Is inflammatory speech motivating American assassins?

Soon after Jared Loughner shot Rep. Gabrielle Giffords in the head on Saturday, an Arizona sheriff suggested that inflammatory speech was partly to blame. Sheriff Clarence Dupnik implied that Loughner was motivated by vitriolic speech from “people in the radio business and some people in the TV business.” Dupnik’s remarks have set off heated debate – not least, of course, on right-wing talk shows. Rush Limbaugh said, for instance, that the sheriff had “made a fool of himself.” Dupnik replied “[Limbaugh] attacks people, angers them against government, angers them against elected officials and that kind of behavior in my opinion is not without consequences.”
It is time, the sheriff said, for the country to “do a little soul searching” about the tenor of public speech. That’s a contrarian opinion in America, where most inflammatory speech is not only lawful – it is “protected” by the First Amendment to the U.S. Constitution.

Debate and soul searching are worthwhile, but it would be more useful to search for data: to study cases like Loughner’s, to discover whether speech in fact contributed to violent threats and attacks like his. This would be an important contribution to the study of inflammatory speech, and unfortunately, the United States has produced a number of recent cases for such investigation.

Last March, for example, just after the U.S. Senate passed legislation to provide national health care, an enraged Charles Alan Wilson began phoning U.S. Sen. Patty Murray’s Seattle, Washington office, leaving terrifying voice mail messages such as, “You’re dead fucking meat, Murray! You’re dead fucking meat! Baby killer, Murray.” Murray had voted for health care reform which, Wilson had apparently concluded, would raise the cost of his own medical care. “Kill the fucking senator! Kill the fucking senator! I’ll donate the lead,” he said in one recorded message. And in another: “I hope somebody kills you, and I hope somebody kills [Obama]. Yes, die, dead. You’re signing my death warrant, so I want to sign yours, fucking bitch.”

In October, Wilson was sentenced to a year and a day in prison; it is a crime to threaten a U.S. public official, in one of the few exceptions to the United States’ uniquely broad law protecting speech. By the time he was sentenced, Wilson was reportedly ashamed of what he had done. A cousin of his told a Seattle newspaper that Wilson had been deeply influenced by the right-wing television personality Glenn Beck.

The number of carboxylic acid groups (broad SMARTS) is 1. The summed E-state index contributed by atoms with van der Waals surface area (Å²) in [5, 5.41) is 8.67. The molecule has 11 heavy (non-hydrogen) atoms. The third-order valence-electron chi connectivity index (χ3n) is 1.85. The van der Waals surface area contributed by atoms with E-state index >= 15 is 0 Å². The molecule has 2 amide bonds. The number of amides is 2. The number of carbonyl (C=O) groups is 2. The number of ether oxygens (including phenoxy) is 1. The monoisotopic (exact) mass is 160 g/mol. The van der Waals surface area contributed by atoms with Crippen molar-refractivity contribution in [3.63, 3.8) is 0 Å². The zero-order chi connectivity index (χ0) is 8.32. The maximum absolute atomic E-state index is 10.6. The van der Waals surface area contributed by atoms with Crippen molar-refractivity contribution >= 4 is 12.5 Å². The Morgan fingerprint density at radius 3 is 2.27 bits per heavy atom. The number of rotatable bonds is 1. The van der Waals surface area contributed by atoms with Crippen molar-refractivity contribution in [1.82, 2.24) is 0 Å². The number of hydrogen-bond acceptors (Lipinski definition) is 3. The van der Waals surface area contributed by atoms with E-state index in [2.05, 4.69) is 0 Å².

And just four months after Wilson began threatening to kill Senator Murray, Byron Williams loaded his car with firearms and ammunition and began driving west from his home in mountainous Groveland, California, toward San Francisco. Stopped on the way by a California highway patrol, he began shooting at them. He later told one of the officers that he had been planning to kill senior staffers at the Tides Foundation and the ACLU, in San Francisco. Williams was also a frequent watcher of Glenn Beck, who has singled out the little-known, progressive Tides Foundation for frequent attack on his program, but, interviewed in prison, Williams said he was not directly influenced by Beck.

Rep. Gabrielle Giffords was also the subject of frequent attacks by right wing politicians and commentators. Sarah Palin famously included her on a list of members of Congress to defeat politically, identifying them on a map with the symbol for a target used in shooting practice. This doesn’t prove, though, that Palin or any other leader directly influenced Loughner, or helped to bring about his crimes.

FBI director Robert Mueller commented just after Loughner’s attacks that the “ubiquitous nature of the Internet means that not only threats but also hate speech and other inciteful speech is much more readily available to individuals than quite clearly it was 8 or 10 or 15 years ago.  That absolutely presents a challenge for us, particularly when it results in what would be lone wolves or lone offenders undertaking attacks.”
Mueller is correct: inflammatory speech is a greater “challenge” than ever before – more pervasive, perhaps more influential – but it is still difficult to measure its influence on individual criminals or would-be criminals. Loughner, Wilson, and Williams are all apparently so unbalanced that their own testimony would not be probative. A more promising method would be to study their language for characteristic phrases that appear only in the speech or writings of others.